Zahra Hayat earned her undergraduate degree in Computer Science from Lahore University of Management Sciences (LUMS) in her native Pakistan. As part of her course work in Human Rights Law, she undertook a study of Pakistan’s Juvenile Justice system, documenting the conditions of the juvenile ward at one of Pakistan’s largest prisons. She found that all 273 juveniles imprisoned there belonged to economically disadvantaged families, and that only four of them had been convicted. Many had been incarcerated longer than the sentences they would have received if they were convicted. That experience, coupled with a broader interest in law as an academic discipline, motivated Zahra to apply to study Jurisprudence at Oxford, where she was a Rhodes scholar.
While at Oxford, Zahra joined Oxford Pro Bono Publica, a collaborative faculty-student initiative drawing upon participants’ legal expertise to advise human rights groups worldwide. She also spent a summer clerking at two leading London law firms and, as a result, received a number of offers of employment at British firms. She chose instead to seek a career in public interest law, and after a year in Pakistan working on the country’s blasphemy laws, she attended Yale Law School because of its strong clinical program, receiving an LL.M degree.
Zahra’s project at NCYL focuses on serving foster children with unmet mental health needs. Foster children in California have an enforceable right to mental health services under Medicaid, the cooperative federal-state program that funds medical assistance to low-income individuals. However, California falls short of its health care obligations to foster children under the Medicaid Act.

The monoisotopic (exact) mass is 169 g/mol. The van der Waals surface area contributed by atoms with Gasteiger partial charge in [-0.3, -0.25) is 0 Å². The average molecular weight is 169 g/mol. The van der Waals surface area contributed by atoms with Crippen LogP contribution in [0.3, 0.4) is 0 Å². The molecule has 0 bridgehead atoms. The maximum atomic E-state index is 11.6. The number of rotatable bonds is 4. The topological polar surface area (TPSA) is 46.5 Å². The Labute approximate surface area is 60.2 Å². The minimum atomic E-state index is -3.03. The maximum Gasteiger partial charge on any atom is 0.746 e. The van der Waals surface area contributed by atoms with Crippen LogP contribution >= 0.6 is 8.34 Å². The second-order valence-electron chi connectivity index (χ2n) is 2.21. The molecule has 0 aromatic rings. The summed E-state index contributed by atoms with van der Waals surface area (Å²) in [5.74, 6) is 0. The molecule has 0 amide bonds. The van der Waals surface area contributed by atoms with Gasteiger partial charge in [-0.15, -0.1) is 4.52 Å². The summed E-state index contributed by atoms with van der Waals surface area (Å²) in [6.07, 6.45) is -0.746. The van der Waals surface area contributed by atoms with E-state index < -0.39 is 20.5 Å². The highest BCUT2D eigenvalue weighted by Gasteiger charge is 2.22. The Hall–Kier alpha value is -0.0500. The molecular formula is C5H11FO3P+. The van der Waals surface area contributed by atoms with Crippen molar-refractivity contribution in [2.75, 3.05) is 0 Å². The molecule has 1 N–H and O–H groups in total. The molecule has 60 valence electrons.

Zahra will focus particularly on the plight of children with serious mental illnesses who are placed in foster homes across county lines. Twenty percent of California’s foster children are in foster care outside their “home” county (defined as the county in which they entered care). The current system in California requires “home” counties to provide mental health services to foster children. Consequently, the county in which the child actually resides will not provide those services. To compound the problem, children who have been moved to another county are typically those with the most serious behavioral and emotional challenges, yet they experience the greatest obstacles in getting mental health care.
NCYL intends to address this problem with public information, public policy work, and litigation. Zahra will play a key role, conducting essential research, and participating in all phases of the advocacy.
Dan DeVries, NCYL’s Director of Development for the past 15 years, has taken a job as Development/Communications Director at the Center for Gender & Refugee Studies at Hastings College of Law. A former high school teacher who began his Development career writing grants at Stanford Business School, Dan says he is looking forward to returning to academia.
Since 1993, when he joined NCYL, Dan oversaw NCYL’s very successful efforts to secure donations from law firms and individuals. He also headed up NCYL’s efforts to raise money through private foundations and special events, including NCYL’s first ever benefit concert featuring the legendary Bay Area rock band Journey. The concert (and live auction), held at the historic Paramount Theatre in downtown Oakland, CA, sold out, raising $150,000 in net proceeds for NCYL.